The NYT's Robin Pogrebin has a piece asking whether the Fresno Metropolitan Museum of Art, which shut down in 2010, "holds any lessons" for the Detroit Institute.
I think the situations are so different that there aren't many useful lessons to be learned. But I do think Fresno is relevant to the larger deaccessioning debate, to the following extent: if we let them fail -- that is, if we prevent them from selling one work (or a handful of works) to keep from going under -- then the result might be that all the works end up being sold. As Pogrebin's story reminds us, that's what happened in Fresno: the entire collection was sold to pay creditors.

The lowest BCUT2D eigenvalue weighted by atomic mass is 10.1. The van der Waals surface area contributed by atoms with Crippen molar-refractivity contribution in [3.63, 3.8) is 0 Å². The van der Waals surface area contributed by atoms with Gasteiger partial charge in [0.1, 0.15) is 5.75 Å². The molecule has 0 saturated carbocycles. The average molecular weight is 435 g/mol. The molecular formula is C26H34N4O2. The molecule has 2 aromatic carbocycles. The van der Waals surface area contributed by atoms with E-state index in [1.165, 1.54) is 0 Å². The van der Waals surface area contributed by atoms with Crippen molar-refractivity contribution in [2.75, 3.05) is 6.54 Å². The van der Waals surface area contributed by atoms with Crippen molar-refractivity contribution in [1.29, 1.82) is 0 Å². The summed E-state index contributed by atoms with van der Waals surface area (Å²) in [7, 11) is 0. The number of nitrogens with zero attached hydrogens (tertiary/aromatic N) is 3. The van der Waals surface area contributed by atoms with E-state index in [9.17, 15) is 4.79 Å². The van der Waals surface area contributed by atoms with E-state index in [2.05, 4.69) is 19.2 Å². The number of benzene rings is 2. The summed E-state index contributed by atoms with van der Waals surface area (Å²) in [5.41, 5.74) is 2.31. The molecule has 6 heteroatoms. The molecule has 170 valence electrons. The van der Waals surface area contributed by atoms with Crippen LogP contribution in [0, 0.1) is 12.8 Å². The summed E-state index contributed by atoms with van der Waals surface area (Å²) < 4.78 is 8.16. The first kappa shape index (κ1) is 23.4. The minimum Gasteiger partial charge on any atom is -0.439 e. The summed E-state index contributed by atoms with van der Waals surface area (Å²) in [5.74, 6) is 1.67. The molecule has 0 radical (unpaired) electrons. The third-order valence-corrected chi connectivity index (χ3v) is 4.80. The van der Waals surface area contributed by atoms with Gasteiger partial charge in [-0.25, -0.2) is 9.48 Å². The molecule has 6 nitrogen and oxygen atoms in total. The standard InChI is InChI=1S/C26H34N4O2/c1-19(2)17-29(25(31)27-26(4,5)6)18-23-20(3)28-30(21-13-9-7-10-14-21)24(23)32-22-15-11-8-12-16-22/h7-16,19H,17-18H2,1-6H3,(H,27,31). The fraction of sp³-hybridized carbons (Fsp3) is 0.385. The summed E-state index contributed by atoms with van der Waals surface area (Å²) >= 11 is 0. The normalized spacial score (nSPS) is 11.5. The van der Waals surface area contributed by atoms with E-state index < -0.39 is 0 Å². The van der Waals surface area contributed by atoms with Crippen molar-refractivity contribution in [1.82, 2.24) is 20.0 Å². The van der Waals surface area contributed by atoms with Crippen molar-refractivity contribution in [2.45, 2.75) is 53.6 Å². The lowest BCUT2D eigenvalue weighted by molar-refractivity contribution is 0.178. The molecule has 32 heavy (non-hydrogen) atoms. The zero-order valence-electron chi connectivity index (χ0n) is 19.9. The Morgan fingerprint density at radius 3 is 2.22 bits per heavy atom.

I was also struck by the matter-of-fact statement that "nonprofit museums" are "founded in the public trust." I don't even know what that is supposed to mean. We hear all the time that museums hold work in the public trust. But now we're told they were "founded in" the public trust. I did a Google search for the phrase and got fewer then 10 hits. But if the Times says it, it must be a fact.